The budding tailor began organising sewing cooperatives, mainly producing quilted bathrobes that Ortega distributed under his own business’ name.

‘Zara may change, but the man who built this retail giant will always be, deep down, a small-town hero’, wrote Fortune business magazine, noting the strange hierarchy at Inditex’s headquarters in Arteixo where the world’s sixth-richest person sits at a desk in a corner of a Zara Woman workspace.

One of those women from the 1960s, Mercedes Lopez, has been kept in the family as Inditex’s textile union representative.

Legend places Amancio’s eureka moment back to the 12-year-old boy who watched his mother being denied food on credit at a local shop in the Galician capital of La Coruña.

The shame this youngest of four brothers felt bore in him the determination to fully furnish his family beyond all financial need – and from there, say his supporters, was born a philanthropic destiny.

Comparisons do paint a picture of the largely media-absent Ortega.

For argument’s sake, while Philip Green pays Rod Stewart £750,000 for a 45-minute serenading during a three-day toga party in Cyprus for 200 AirBus-flown guests on his 50th birthday, not a single picture of Amancio Ortega was published anywhere until he was 63.

Green owns a £20 million Gulfstream G550 private jet; Ortega hates flying. Green alternates weekdays between plush apartments in central London and Monaco; Ortega still drinks coffee in the neighbourhood where he grew up, ‘somewhere’ in the 17th-largest city in Spain. While Green is considering the permanent closure of shops in his Arcadia group, Ortega decided not to lay off one single employee in his Spanish workforce of 50,000… and that’s not half the story.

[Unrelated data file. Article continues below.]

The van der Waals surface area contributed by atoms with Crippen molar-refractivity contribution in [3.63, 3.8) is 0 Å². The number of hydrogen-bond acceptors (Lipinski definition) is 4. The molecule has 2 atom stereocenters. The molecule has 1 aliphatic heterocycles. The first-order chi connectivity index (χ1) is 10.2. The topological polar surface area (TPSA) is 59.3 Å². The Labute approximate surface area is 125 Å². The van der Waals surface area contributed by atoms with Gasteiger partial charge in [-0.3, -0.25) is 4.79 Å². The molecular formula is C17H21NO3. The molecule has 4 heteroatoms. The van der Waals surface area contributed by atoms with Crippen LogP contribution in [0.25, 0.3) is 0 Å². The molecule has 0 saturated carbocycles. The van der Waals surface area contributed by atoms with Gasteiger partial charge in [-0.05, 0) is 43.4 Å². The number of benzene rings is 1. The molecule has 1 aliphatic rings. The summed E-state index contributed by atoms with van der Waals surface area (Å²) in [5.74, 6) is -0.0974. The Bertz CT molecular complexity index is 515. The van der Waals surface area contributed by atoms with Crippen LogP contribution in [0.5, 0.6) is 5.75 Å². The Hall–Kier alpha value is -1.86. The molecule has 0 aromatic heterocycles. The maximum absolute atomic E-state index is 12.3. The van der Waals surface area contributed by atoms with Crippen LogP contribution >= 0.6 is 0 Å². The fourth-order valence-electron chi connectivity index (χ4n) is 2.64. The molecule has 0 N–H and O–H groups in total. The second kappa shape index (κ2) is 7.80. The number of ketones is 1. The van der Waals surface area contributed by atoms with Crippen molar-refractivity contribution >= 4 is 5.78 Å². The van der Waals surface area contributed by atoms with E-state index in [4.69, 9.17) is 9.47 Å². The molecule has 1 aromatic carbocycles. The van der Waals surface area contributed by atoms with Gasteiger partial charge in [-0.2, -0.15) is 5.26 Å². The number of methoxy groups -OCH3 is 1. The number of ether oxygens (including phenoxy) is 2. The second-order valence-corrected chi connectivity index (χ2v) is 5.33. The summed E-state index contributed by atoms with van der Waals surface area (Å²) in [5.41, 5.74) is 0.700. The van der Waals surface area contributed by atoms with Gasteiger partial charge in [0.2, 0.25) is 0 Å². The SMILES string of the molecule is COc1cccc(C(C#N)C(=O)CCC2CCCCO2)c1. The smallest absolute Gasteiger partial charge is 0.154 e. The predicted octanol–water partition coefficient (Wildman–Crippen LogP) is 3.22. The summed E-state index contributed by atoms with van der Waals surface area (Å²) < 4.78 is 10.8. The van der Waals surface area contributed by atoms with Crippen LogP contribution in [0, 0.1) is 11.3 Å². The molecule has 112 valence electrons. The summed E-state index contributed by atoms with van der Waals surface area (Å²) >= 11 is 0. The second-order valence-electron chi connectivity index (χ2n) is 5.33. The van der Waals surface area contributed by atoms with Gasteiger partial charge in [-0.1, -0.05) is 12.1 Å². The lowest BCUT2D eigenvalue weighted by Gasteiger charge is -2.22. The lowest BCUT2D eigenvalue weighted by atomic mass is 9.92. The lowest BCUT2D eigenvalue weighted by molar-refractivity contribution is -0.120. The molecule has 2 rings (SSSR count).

DID YOU KNOW?
Zara’s name was a lucky accident. 
Amancio Ortega initially wanted to call his first clothing brand ‘Zorba’ after his and his wife’s favourite film, the Greek-American comedy Zorba the Greek.
It turned out however that a local bar also had used the name.
The tradeoff has paid off, however, as Zorba bears close resemblance to a Spanish insult for ‘bitch’ and generally sounds like a naff cleaning tissue.
Zara, meanwhile, has an exotic resemblance to a well-known name, Sarah, and is easily pronounceable in many of the world’s tongues.

Download
How Zara could have looked

But ever since Inditex put itself at the disposition of Spain’s government, on March 18 there has not been a peep of criticism coming from the Pablo Iglesias front.

Whether that means it’s Zara’s style Iglesias likes, or the business practices of its boss, is unclear.

But the off-hand Twitter observation means Amancio Ortega has at least achieved an incredible dream: from front-line hospital worker to the chambers of governance, a billionaire has, for once, given his nation the shirts off his own back.